'But if someone kills somebody else?'
    Gurgeh shrugged. 'They're slap-droned.'
    'Ah! This sounds more like it. What does this drone do?'
    'Follows you around and makes sure you never do it again.'
    'Is that all?'
    'What more do you want? Social death, Hamin; you don't get invited to too many parties.'

    if The Culture has a currency, it is entirely a social currency, and from what Nog showed us, the Federation is basically the same way (the only reason his barter chain worked is because he got the right people to sign the right forms for him - clearly people who are friends with those people can get things faster)

    override367 on
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  • override367override367 ALL minions Registered User regular
    edited April 12
    I wonder whether the Federation's anti-transhumanist stance translates to there being no transhumanist fiction or just absolute piles of it?

    the federation definitely has popular holonovels about Khan ravishing the protagonist after proving his superiority in all manner of contests

    override367 on
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  • see317see317 Registered User regular
    edited April 12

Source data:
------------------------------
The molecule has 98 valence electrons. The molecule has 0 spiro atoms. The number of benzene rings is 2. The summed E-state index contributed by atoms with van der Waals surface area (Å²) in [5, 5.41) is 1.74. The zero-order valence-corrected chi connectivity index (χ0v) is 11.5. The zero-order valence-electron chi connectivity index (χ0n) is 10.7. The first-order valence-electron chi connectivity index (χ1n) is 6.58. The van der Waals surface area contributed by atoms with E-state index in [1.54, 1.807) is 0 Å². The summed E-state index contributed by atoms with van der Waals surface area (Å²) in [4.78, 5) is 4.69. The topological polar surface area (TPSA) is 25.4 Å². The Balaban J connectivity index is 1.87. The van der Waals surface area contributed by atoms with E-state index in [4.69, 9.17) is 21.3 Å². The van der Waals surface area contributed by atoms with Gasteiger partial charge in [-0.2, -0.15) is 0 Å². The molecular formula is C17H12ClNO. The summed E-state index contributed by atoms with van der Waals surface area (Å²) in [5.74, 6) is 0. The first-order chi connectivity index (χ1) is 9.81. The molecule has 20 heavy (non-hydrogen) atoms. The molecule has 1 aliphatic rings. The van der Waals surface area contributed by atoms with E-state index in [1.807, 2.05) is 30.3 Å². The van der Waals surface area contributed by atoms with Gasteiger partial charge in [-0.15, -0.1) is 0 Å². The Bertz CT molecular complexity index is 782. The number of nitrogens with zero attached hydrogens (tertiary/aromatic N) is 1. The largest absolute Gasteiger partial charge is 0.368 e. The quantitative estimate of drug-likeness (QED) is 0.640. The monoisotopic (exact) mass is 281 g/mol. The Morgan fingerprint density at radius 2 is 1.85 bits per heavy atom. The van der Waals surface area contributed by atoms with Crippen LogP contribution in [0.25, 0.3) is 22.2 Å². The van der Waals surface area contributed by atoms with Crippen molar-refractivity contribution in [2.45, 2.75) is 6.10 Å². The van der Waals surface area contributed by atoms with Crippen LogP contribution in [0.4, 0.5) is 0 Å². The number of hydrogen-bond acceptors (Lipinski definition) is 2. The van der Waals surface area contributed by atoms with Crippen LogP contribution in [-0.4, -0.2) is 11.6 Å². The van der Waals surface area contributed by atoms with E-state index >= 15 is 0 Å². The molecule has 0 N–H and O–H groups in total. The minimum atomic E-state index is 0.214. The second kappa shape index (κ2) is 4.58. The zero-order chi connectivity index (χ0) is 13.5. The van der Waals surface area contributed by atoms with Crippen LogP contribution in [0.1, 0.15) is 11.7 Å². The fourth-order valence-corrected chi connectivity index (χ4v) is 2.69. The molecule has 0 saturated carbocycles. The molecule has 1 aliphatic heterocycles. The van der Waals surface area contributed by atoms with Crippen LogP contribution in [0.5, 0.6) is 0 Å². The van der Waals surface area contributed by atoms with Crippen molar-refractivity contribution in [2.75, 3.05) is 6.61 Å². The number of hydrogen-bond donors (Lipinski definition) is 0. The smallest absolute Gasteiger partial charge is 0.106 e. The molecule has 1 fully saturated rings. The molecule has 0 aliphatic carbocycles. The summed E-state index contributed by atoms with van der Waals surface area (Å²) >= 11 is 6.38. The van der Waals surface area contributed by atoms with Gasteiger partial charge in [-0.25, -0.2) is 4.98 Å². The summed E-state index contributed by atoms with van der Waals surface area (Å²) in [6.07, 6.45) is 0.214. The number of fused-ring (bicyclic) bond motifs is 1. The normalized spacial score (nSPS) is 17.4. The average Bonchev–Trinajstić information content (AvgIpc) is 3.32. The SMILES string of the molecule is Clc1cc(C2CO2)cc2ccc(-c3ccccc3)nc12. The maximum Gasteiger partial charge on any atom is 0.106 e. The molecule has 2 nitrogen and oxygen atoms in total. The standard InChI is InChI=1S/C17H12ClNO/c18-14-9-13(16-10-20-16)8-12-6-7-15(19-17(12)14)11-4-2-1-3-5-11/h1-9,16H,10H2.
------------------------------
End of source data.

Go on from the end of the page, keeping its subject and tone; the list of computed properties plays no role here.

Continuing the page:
I wonder whether the Federation's anti-transhumanist stance translates to there being no transhumanist fiction or just absolute piles of it?

    the federation definitely has popular holonovels about Khan ravishing the protagonist after proving his superiority in all manner of contests

    To say nothing of the Vulcan fetishists.
    https://memory-alpha.fandom.com/wiki/Vulcan_Love_Slave
    https://memory-alpha.fandom.com/wiki/Vulcan_Love_Slave,_Part_II:_The_Revenge
    https://memory-alpha.fandom.com/wiki/Vulcan_Love_Slave,_Volume_III

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    Well except what see317 said. That guy's always wrong.
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  • Inquisitor77Inquisitor77 2 x Penny Arcade Fight Club Champion A fixed point in space and timeRegistered User regular
    Do people recreate Star Wars in holodecks?

  • Commander ZoomCommander Zoom Registered User regular
    Richy wrote: »